Last month, two faculty members from the University of Florida College of the Arts traveled to Rwanda. There, they worked with a community of people of Batwa descent, who are talented dancers and potters, but suffer from extreme discrimination that results in poverty, poor health and limited opportunity. “Batwa” translates to “those that history left behind.”
The project was developed by UF’s Center for Arts in Medicine director, Jill Sonke. When the Center was in Western Rwanda in 2010, working on an arts and health project in a neighboring village, the Batwa community asked them for help. They wanted to use their art to become more visible, and create better circumstances for themselves and all of the Batwa of Rwanda
The Center started working with the community in 2011, helping them to develop dance and pottery cooperatives. The pottery cooperative was immediately successful, but the dance cooperative, called Itorero Amahoro (Troupe Peace), struggled. When Sonke visited the community again in 2015, they asked her to come back to help the dance troupe make the next leap. So, she gathered a team of five professional dancers, including UF Dance faculty member Trent D. Williams, Jr., to go on the journey in December, 2016.
Williams jumped at the opportunity to travel to Rwanda because he felt it was a chance to go back to his roots as an African-American.
When they arrived in the village, the community performed a greeting. According to Sonke, the celebration through music and dance happens every time she visits.
“I’ve never felt more welcome into a space than in that moment,” Williams recalled.
Many of the team members cried at the greeting. There was a feeling that the Rwandans really wanted them to be there because their presence was needed.
In order to help the Batwa community achieve their goal and overcome their circumstances of severe discrimination, the team began its plan for empowering the troupe as professional dancers and leaders.
First, they helped the dancers heighten their technique and performance skills. Williams noticed their dance etiquette was entirely different from what he experiences as a dancer in the United States. They had a different style of movement, timing and spatial relationships. They even prepared differently for performances.
Williams also found that his experiences teaching in Rwanda could be applied to teaching dance at UF.
“We all dance in our own style, and we all come with our own language before we enter a space,” he said.
Next, they helped the troupe refine their repertoire and even introduced them to some new contemporary styles, as one of their goals was to get an edge in the dance market by presenting some contemporary work.
“There were a number of moments when the dancers realized how well they were doing and realized their potential for success,” Sonke said.
One of those moments was when a short video posted online by one of the team members went viral. Over 118,000 people viewed it, and the team was able to show the dance troupe that the world was watching them and that their dancing was inspiring people.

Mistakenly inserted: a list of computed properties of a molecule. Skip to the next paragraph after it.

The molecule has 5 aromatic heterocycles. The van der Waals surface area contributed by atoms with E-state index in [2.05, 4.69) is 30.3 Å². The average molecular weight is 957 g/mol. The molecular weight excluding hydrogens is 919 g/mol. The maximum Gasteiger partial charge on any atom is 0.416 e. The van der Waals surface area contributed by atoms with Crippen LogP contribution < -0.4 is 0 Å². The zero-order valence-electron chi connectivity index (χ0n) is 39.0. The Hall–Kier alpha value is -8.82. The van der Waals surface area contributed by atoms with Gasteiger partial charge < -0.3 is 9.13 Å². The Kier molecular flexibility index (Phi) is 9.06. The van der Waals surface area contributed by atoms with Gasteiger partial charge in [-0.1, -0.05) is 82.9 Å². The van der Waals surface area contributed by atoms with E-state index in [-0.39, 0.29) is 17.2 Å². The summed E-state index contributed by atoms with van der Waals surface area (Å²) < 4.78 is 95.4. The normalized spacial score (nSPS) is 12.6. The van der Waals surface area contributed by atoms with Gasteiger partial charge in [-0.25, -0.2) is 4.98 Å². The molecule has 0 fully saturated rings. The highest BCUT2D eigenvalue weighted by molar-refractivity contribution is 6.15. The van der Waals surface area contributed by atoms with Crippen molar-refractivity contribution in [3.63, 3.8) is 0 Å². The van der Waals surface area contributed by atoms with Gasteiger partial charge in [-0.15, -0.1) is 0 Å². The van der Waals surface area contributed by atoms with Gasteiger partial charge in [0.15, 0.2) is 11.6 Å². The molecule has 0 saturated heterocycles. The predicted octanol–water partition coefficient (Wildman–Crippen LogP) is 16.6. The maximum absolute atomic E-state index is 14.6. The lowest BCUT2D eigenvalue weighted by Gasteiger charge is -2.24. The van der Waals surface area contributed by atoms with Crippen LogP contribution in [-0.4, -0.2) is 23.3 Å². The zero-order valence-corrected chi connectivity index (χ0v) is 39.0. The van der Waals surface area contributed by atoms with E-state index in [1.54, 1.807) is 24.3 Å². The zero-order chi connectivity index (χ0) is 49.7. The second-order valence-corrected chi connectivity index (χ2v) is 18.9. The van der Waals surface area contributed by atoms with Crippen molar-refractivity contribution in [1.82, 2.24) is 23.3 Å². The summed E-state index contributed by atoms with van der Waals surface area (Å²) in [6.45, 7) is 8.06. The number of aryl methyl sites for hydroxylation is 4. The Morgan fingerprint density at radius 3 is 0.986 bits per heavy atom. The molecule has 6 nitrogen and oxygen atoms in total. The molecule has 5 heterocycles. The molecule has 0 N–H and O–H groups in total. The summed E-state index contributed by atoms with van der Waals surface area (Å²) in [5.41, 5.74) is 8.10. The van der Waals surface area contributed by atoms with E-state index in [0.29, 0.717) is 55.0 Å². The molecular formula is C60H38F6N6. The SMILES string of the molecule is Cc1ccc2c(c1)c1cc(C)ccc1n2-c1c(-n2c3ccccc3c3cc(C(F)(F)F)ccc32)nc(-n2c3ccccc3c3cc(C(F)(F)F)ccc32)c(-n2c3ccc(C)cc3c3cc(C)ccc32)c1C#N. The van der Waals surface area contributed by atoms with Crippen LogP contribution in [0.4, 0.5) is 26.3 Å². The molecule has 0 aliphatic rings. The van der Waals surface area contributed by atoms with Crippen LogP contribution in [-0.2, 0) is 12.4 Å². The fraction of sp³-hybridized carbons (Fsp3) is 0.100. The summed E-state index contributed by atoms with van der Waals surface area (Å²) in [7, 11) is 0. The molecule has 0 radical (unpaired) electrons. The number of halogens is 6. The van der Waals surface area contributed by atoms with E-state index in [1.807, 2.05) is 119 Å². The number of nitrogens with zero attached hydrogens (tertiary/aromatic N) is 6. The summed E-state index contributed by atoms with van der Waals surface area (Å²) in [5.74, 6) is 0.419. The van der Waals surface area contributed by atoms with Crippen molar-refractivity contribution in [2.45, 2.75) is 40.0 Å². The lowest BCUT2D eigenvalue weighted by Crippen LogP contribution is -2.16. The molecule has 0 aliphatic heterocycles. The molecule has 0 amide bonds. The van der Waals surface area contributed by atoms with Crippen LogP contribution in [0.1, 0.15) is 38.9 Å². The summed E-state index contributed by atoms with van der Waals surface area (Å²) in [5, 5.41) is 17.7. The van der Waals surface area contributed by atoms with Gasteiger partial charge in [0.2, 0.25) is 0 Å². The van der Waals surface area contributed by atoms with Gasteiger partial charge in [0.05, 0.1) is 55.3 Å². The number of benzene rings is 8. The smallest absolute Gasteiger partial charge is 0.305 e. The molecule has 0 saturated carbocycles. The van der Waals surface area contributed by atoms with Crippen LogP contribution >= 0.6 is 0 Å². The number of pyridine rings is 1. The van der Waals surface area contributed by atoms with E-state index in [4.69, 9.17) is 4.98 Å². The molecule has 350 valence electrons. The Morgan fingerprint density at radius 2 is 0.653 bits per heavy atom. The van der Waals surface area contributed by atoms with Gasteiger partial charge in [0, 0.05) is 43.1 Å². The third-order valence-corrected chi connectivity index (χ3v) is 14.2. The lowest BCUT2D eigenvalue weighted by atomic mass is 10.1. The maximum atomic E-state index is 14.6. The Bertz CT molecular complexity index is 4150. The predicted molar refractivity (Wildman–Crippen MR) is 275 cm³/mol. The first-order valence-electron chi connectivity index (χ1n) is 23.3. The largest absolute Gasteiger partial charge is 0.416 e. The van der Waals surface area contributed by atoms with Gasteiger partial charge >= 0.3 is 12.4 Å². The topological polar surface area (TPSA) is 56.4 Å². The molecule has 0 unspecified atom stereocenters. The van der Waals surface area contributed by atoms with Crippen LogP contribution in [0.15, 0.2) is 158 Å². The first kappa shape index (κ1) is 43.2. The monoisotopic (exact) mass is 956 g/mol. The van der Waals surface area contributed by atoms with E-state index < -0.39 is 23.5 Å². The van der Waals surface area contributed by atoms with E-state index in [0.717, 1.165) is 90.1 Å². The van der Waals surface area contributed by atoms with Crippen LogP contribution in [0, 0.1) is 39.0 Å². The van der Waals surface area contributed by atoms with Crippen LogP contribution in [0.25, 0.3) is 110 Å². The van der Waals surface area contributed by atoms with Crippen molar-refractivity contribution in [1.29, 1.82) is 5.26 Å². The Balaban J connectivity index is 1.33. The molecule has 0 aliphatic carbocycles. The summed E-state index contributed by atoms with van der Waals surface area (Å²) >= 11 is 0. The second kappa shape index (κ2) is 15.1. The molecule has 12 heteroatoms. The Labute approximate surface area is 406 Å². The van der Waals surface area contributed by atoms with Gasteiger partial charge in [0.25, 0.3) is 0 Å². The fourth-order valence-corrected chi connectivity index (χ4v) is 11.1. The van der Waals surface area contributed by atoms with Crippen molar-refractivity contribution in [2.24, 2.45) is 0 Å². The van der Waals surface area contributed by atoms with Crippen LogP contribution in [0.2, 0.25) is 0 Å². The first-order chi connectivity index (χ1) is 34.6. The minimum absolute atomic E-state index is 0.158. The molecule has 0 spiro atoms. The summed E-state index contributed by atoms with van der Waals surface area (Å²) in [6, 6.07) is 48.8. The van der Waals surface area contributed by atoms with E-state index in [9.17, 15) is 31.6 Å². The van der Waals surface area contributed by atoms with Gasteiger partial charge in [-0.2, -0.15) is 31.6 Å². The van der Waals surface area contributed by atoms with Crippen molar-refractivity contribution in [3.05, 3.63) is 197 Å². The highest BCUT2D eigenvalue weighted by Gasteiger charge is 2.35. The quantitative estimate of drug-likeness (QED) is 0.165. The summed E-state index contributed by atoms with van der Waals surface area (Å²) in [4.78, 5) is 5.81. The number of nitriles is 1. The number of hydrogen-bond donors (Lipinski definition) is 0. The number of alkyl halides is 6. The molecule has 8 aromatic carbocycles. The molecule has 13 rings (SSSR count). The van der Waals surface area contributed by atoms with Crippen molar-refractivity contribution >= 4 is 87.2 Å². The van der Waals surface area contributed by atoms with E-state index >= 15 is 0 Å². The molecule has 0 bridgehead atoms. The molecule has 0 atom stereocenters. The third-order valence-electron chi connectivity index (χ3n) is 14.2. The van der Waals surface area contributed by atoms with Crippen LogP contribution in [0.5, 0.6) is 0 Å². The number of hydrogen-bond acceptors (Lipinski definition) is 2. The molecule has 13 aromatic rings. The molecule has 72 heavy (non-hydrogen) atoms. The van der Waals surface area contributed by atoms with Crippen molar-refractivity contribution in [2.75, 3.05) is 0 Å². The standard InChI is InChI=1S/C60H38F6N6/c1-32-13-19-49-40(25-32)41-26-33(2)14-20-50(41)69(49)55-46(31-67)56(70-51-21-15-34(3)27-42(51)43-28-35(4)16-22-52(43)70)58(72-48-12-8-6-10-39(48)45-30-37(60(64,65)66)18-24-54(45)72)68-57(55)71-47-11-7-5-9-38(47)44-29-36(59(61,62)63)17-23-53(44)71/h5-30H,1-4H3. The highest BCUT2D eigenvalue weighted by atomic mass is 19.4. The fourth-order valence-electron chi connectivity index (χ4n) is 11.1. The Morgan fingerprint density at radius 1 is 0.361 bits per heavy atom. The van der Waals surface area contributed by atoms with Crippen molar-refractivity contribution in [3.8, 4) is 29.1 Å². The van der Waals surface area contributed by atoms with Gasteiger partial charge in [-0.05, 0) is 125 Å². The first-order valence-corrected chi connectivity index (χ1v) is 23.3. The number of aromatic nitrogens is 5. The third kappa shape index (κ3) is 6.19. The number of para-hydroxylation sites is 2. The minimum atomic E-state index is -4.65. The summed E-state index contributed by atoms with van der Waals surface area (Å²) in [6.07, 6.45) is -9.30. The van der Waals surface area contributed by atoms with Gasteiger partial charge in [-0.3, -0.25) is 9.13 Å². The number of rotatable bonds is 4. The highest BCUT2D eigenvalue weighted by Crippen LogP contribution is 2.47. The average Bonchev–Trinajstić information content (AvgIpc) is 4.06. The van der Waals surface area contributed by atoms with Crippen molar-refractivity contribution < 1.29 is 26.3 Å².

The final step was to truly professionalize Itorero Amahoro by outlining a business plan, including artistic, business management and marketing structures. The Center for Arts in Medicine connected the troupe with a new national resource: the Rwanda Arts Initiative, a national arts organization based in Kigali. They brought the director over to the Rugerero area, and she taught a workshop where she helped them develop a business plan and shared marketing resources.
While the trip was extremely successful for the community and the team alike, Sonke recalled that they did face some obstacles, including a lack of sufficient nourishment among the dancers.
The lack of nutrition prevented them from performing to their best ability. The team needed to figure out a way that was culturally appropriate to bring in food to improve the community’s nutrition.
Since Sonke had seen this issue come up before, she was able to quickly develop a plan for bringing bananas, meat and water for the dancers every day, and at the beginning they gave the family of each dancer a sufficient amount of rice and beans.
One of the community members was the first child in Gisenyi to finish school and go to college, but he hadn’t graduated because he did not have enough money to pay his final examination fee.
The Center hired him as their translator, and he was able to pay the fee. With that extra help, the boy will now become the first person in the community to finish college.
Sonke found it meaningful that the community was able to articulate how much the pottery and dance cooperatives have improved their quality of life. They are now able to sell their work and work as a community to change their economy, health and overall opportunities.
“The arts really can transform people and communities,” Sonke said. “Art is good for our health individually but can also impact entire communities.”
The power of the arts to create change is limitless and Sonke wants her students to understand that.
Sonke plans to return to Rwanda again with another team of students and faculty, and they will continue to work with the Itorero Amahoro dancers. The community is interested in developing contemporary work and creating a unique repertoire that can radically change the way people view the Batwa of Rwanda.